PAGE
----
Microbrewery one step closer

By BOB OLIVER
Times-Herald Newspapers

DEARBORN — Now that he has the approval of the city’s Planning Commission to renovate and occupy a downtown building for his microbrewery, John Rucinski only has to get a variance for parking and his brewer’s license to open up shop.

Rucinski owns and operates Dearborn Brewing LLC and wants to open a microbrewery at 21930 Michigan Ave., for which he already has worked out a lease agreement.

He appeared before the commission June 9 for a special land use and site plan for the business and was approved 8-0 with Commissioner Tawfiq Hassan absent from the meeting.

Chairman Dr. Gary Errigo said Rucinski had to apply for the special land use because of city law regarding bars and taverns, even though the only alcohol sold and served on site would be the homebrew.

With the commission’s approval, Rucinski must now go before the Zoning Board of Appeals Thursday and make his case for a parking variance.

The site is required by city code to offer 55 parking spaces, but only 13 are available to be shared by Rucinski and his neighbors L.A. Bistro and Nichols Ski and Snowboard shop.

Rucinski said parking will not be an issue because he expects his customers to use city parking lots and that he doesn’t expect more than 20 or 25 customers in the business at one time.

Economic and Community Development Department Director Barry Murray previously said parking shouldn’t be a large concern considering the small crowds Rucinski was planning on entertaining.

Murray said there are 287 parking spaces within a quarter mile and 797 spaces within a half mile of the site considering the paid city parking lots.

“Even if we don’t have enough spaces on the block, there are more than enough within a reasonable walking distance of the area,” Murray said. “He’s not going to be a real burden on the system.”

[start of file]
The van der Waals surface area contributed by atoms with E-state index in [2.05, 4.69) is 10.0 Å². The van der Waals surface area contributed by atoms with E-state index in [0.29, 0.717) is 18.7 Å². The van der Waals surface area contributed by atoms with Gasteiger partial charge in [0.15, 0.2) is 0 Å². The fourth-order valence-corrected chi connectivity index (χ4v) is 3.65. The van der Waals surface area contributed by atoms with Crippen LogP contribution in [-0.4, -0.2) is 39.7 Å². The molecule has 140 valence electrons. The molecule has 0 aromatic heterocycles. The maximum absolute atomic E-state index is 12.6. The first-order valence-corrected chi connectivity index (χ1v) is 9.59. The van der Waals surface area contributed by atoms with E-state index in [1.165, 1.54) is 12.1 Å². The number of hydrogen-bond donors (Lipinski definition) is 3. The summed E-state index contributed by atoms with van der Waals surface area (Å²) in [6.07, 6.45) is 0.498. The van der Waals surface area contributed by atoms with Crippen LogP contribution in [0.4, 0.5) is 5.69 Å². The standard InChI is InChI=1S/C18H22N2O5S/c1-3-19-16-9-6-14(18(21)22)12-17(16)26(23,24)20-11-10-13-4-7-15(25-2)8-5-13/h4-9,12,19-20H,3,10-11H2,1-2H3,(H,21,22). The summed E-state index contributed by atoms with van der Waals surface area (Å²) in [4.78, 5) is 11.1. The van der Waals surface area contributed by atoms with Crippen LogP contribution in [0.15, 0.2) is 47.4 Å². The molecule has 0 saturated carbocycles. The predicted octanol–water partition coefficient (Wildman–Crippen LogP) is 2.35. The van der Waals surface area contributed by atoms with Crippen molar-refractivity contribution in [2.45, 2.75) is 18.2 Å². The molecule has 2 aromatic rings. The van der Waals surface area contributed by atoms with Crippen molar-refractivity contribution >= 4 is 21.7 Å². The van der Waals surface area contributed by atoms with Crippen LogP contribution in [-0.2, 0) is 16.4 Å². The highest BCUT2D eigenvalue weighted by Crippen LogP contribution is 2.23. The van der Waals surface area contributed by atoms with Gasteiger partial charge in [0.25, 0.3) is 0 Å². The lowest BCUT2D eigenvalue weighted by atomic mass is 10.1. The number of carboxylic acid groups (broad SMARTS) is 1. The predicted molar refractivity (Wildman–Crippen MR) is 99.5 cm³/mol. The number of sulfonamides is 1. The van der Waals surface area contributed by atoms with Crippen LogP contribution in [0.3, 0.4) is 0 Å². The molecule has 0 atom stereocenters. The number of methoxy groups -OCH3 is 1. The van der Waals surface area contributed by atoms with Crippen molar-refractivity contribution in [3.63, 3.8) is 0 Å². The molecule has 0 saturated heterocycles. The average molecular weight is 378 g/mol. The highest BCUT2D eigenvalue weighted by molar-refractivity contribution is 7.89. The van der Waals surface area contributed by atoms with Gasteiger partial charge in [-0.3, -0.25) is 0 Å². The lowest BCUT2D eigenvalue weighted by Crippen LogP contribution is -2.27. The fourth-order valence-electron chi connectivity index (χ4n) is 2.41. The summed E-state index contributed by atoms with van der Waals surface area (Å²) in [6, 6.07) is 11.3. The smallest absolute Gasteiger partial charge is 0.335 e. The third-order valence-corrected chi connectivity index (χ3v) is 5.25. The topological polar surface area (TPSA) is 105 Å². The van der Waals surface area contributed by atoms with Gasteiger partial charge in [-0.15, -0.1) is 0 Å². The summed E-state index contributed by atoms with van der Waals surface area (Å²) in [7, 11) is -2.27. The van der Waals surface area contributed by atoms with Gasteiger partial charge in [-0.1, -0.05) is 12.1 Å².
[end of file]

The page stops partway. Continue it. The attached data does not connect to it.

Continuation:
Rucinski said the main focus of the microbrewery was going to be long-term distribution.

“I consider the little retail space to be more of a tasting or tap room,” Rucinski said. “My success will hinge on getting my beer into local bars and restaurants.”

Rucinski said he intends to offer four different artisan ales and a seasonal beer rotation.

He said the business will not have a kitchen, though he would place takeout menus from area restaurants in the brewery and allow people to order food.

If given approval for the parking variance from the ZBA, Rucinski can then try to get approval from the city council for a microbrewery license.

Rucinski will also have to be granted licenses for the microbrewery through the state and federal governments to open and operate.

“After that, I can start moving in equipment and getting the first batch ready to go,” Rucinski said. “The first month will be spent making the first gallons of finished beer.”

Rucinski first brought the plan for the microbrewery to Mayor John O’Reilly Jr. and members of the city council at a study session Jan. 23.

The mayor and council were receptive to the idea of the microbrewery opening in town if it was given its variance and licensing.

“This is a unique thing that we haven’t had in Dearborn because it’s really just an emerging kind of market,” O’Reilly said. “People aren’t going to go to this establishment for anything other than this beer. It’s kind of like a wine-tasting or beverage tasting center. I think it’s workable.”

City Councilman David Bazzy said he hoped the business would turn into a big success and draw more people into west Dearborn.

“Honestly, I hope you do have a parking problem because that means that you’re successful and your business is doing well and hopefully stays for a long time,” Bazzy said. “I applaud you for trying to do this in the city of Dearborn.”

(Bob Oliver can be reached at boliver@bewickpublications.com.)

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